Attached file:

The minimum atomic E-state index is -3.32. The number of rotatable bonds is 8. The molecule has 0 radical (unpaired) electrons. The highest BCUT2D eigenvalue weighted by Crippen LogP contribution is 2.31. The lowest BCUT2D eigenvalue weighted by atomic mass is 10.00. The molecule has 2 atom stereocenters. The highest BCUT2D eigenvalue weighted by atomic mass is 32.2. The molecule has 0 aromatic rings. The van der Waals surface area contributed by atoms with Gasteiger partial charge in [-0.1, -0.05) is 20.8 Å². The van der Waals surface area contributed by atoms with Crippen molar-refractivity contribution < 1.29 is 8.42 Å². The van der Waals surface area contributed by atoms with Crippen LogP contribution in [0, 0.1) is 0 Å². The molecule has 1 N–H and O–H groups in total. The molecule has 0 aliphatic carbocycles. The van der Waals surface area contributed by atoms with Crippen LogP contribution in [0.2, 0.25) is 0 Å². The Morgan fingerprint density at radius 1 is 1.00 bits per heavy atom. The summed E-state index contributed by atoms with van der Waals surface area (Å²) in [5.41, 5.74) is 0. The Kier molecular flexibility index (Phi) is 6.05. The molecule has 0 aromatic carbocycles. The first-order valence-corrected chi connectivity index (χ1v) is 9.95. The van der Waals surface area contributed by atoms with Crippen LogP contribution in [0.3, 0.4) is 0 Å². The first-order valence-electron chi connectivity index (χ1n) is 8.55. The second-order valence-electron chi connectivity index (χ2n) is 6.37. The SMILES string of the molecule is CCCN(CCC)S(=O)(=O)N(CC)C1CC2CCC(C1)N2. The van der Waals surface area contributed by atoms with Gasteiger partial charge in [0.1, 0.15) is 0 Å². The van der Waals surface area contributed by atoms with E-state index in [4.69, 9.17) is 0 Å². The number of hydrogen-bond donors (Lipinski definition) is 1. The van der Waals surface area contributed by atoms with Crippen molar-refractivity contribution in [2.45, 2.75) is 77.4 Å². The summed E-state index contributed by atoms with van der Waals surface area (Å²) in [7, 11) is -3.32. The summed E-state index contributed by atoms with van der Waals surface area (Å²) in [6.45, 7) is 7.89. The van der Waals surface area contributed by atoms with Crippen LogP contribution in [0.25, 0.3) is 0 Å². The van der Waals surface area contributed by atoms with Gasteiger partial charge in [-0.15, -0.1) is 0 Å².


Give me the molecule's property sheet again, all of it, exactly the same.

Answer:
The minimum atomic E-state index is -3.32. The number of rotatable bonds is 8. The molecule has 0 radical (unpaired) electrons. The highest BCUT2D eigenvalue weighted by Crippen LogP contribution is 2.31. The lowest BCUT2D eigenvalue weighted by atomic mass is 10.00. The molecule has 2 atom stereocenters. The highest BCUT2D eigenvalue weighted by atomic mass is 32.2. The molecule has 0 aromatic rings. The van der Waals surface area contributed by atoms with Gasteiger partial charge in [-0.1, -0.05) is 20.8 Å². The van der Waals surface area contributed by atoms with Crippen molar-refractivity contribution < 1.29 is 8.42 Å². The van der Waals surface area contributed by atoms with Crippen LogP contribution in [0, 0.1) is 0 Å². The molecule has 1 N–H and O–H groups in total. The molecule has 0 aliphatic carbocycles. The van der Waals surface area contributed by atoms with Crippen LogP contribution in [0.2, 0.25) is 0 Å². The Morgan fingerprint density at radius 1 is 1.00 bits per heavy atom. The summed E-state index contributed by atoms with van der Waals surface area (Å²) in [5.41, 5.74) is 0. The Kier molecular flexibility index (Phi) is 6.05. The molecule has 0 aromatic carbocycles. The first-order valence-corrected chi connectivity index (χ1v) is 9.95. The van der Waals surface area contributed by atoms with Crippen LogP contribution in [0.3, 0.4) is 0 Å². The first-order valence-electron chi connectivity index (χ1n) is 8.55. The second-order valence-electron chi connectivity index (χ2n) is 6.37. The SMILES string of the molecule is CCCN(CCC)S(=O)(=O)N(CC)C1CC2CCC(C1)N2. The van der Waals surface area contributed by atoms with Gasteiger partial charge in [0.1, 0.15) is 0 Å². The van der Waals surface area contributed by atoms with E-state index in [4.69, 9.17) is 0 Å². The number of hydrogen-bond donors (Lipinski definition) is 1. The van der Waals surface area contributed by atoms with Crippen molar-refractivity contribution in [2.45, 2.75) is 77.4 Å². The summed E-state index contributed by atoms with van der Waals surface area (Å²) in [7, 11) is -3.32. The summed E-state index contributed by atoms with van der Waals surface area (Å²) in [6.45, 7) is 7.89. The van der Waals surface area contributed by atoms with Crippen LogP contribution in [0.25, 0.3) is 0 Å². The van der Waals surface area contributed by atoms with Gasteiger partial charge in [-0.15, -0.1) is 0 Å².